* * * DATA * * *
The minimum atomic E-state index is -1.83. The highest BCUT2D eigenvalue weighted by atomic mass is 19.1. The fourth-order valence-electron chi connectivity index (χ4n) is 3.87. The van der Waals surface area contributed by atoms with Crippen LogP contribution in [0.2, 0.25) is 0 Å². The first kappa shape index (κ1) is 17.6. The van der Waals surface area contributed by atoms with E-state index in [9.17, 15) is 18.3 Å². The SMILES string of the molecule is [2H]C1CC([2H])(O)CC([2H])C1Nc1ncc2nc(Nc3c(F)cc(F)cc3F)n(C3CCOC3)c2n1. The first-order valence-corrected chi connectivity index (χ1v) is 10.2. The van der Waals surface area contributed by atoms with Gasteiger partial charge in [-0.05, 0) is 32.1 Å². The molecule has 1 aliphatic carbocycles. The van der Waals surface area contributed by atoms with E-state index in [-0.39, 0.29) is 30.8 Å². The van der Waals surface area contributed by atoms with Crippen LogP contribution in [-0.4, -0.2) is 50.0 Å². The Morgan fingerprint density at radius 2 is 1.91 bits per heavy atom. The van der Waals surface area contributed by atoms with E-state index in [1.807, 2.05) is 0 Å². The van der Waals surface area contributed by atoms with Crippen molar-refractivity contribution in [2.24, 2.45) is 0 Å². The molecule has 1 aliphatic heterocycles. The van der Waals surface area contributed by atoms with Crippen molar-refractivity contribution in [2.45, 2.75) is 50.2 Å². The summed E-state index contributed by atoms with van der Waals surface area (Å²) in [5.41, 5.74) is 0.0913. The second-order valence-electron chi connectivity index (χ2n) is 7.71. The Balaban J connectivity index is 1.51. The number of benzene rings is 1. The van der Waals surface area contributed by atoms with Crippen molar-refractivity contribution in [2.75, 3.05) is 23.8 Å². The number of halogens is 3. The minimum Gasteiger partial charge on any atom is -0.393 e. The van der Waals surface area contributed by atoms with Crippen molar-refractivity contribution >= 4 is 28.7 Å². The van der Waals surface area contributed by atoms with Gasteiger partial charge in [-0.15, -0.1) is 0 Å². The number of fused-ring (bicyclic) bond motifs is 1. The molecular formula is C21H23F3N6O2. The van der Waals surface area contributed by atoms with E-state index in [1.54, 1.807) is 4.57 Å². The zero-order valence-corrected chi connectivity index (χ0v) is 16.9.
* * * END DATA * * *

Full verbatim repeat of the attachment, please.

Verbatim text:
The minimum atomic E-state index is -1.83. The highest BCUT2D eigenvalue weighted by atomic mass is 19.1. The fourth-order valence-electron chi connectivity index (χ4n) is 3.87. The van der Waals surface area contributed by atoms with Crippen LogP contribution in [0.2, 0.25) is 0 Å². The first kappa shape index (κ1) is 17.6. The van der Waals surface area contributed by atoms with E-state index in [9.17, 15) is 18.3 Å². The SMILES string of the molecule is [2H]C1CC([2H])(O)CC([2H])C1Nc1ncc2nc(Nc3c(F)cc(F)cc3F)n(C3CCOC3)c2n1. The first-order valence-corrected chi connectivity index (χ1v) is 10.2. The van der Waals surface area contributed by atoms with Gasteiger partial charge in [-0.05, 0) is 32.1 Å². The molecule has 1 aliphatic carbocycles. The van der Waals surface area contributed by atoms with E-state index in [-0.39, 0.29) is 30.8 Å². The van der Waals surface area contributed by atoms with Crippen LogP contribution in [-0.4, -0.2) is 50.0 Å². The Morgan fingerprint density at radius 2 is 1.91 bits per heavy atom. The van der Waals surface area contributed by atoms with E-state index in [1.807, 2.05) is 0 Å². The van der Waals surface area contributed by atoms with Crippen molar-refractivity contribution in [2.24, 2.45) is 0 Å². The molecule has 1 aliphatic heterocycles. The van der Waals surface area contributed by atoms with Crippen molar-refractivity contribution in [2.45, 2.75) is 50.2 Å². The summed E-state index contributed by atoms with van der Waals surface area (Å²) in [5.41, 5.74) is 0.0913. The second-order valence-electron chi connectivity index (χ2n) is 7.71. The Balaban J connectivity index is 1.51. The number of benzene rings is 1. The van der Waals surface area contributed by atoms with Crippen molar-refractivity contribution in [2.75, 3.05) is 23.8 Å². The number of halogens is 3. The minimum Gasteiger partial charge on any atom is -0.393 e. The van der Waals surface area contributed by atoms with Crippen molar-refractivity contribution >= 4 is 28.7 Å². The van der Waals surface area contributed by atoms with Gasteiger partial charge in [-0.15, -0.1) is 0 Å². The number of fused-ring (bicyclic) bond motifs is 1. The molecular formula is C21H23F3N6O2. The van der Waals surface area contributed by atoms with E-state index in [1.54, 1.807) is 4.57 Å². The zero-order valence-corrected chi connectivity index (χ0v) is 16.9.